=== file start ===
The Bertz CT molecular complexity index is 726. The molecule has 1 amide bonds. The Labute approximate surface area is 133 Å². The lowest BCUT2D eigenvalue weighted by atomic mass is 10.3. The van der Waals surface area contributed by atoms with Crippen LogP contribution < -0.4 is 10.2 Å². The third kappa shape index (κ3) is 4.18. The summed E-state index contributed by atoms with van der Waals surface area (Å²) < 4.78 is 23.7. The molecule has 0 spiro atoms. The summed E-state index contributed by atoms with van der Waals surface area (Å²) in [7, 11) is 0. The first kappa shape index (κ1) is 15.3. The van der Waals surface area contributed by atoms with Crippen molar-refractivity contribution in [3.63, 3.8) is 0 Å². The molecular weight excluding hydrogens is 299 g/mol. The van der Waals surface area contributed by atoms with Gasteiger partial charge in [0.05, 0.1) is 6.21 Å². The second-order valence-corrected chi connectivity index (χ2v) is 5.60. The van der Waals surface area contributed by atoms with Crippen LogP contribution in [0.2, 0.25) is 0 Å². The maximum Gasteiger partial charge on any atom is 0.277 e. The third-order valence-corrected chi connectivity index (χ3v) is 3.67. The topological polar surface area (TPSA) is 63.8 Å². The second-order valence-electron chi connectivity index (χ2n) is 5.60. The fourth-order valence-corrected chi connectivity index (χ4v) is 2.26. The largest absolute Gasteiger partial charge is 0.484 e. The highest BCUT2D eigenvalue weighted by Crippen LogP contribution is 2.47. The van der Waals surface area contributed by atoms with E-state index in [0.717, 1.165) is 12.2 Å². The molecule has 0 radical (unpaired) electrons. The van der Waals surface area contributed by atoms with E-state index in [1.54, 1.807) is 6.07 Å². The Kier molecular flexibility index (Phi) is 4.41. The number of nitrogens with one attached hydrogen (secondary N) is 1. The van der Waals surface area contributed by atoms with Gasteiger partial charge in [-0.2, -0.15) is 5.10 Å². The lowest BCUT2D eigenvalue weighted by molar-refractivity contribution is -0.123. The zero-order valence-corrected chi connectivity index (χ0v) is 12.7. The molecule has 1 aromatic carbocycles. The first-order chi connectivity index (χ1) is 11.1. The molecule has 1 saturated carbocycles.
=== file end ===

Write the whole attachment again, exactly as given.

The Bertz CT molecular complexity index is 726. The molecule has 1 amide bonds. The Labute approximate surface area is 133 Å². The lowest BCUT2D eigenvalue weighted by atomic mass is 10.3. The van der Waals surface area contributed by atoms with Crippen LogP contribution < -0.4 is 10.2 Å². The third kappa shape index (κ3) is 4.18. The summed E-state index contributed by atoms with van der Waals surface area (Å²) < 4.78 is 23.7. The molecule has 0 spiro atoms. The summed E-state index contributed by atoms with van der Waals surface area (Å²) in [7, 11) is 0. The first kappa shape index (κ1) is 15.3. The van der Waals surface area contributed by atoms with Crippen molar-refractivity contribution in [3.63, 3.8) is 0 Å². The molecular weight excluding hydrogens is 299 g/mol. The van der Waals surface area contributed by atoms with Gasteiger partial charge in [0.05, 0.1) is 6.21 Å². The second-order valence-corrected chi connectivity index (χ2v) is 5.60. The van der Waals surface area contributed by atoms with Crippen LogP contribution in [0.2, 0.25) is 0 Å². The maximum Gasteiger partial charge on any atom is 0.277 e. The third-order valence-corrected chi connectivity index (χ3v) is 3.67. The topological polar surface area (TPSA) is 63.8 Å². The second-order valence-electron chi connectivity index (χ2n) is 5.60. The fourth-order valence-corrected chi connectivity index (χ4v) is 2.26. The largest absolute Gasteiger partial charge is 0.484 e. The highest BCUT2D eigenvalue weighted by Crippen LogP contribution is 2.47. The van der Waals surface area contributed by atoms with E-state index in [0.717, 1.165) is 12.2 Å². The molecule has 0 radical (unpaired) electrons. The van der Waals surface area contributed by atoms with E-state index in [1.54, 1.807) is 6.07 Å². The Kier molecular flexibility index (Phi) is 4.41. The number of nitrogens with one attached hydrogen (secondary N) is 1. The van der Waals surface area contributed by atoms with Gasteiger partial charge in [-0.2, -0.15) is 5.10 Å². The lowest BCUT2D eigenvalue weighted by molar-refractivity contribution is -0.123. The zero-order valence-corrected chi connectivity index (χ0v) is 12.7. The molecule has 1 aromatic carbocycles. The first-order chi connectivity index (χ1) is 11.1. The molecule has 1 saturated carbocycles.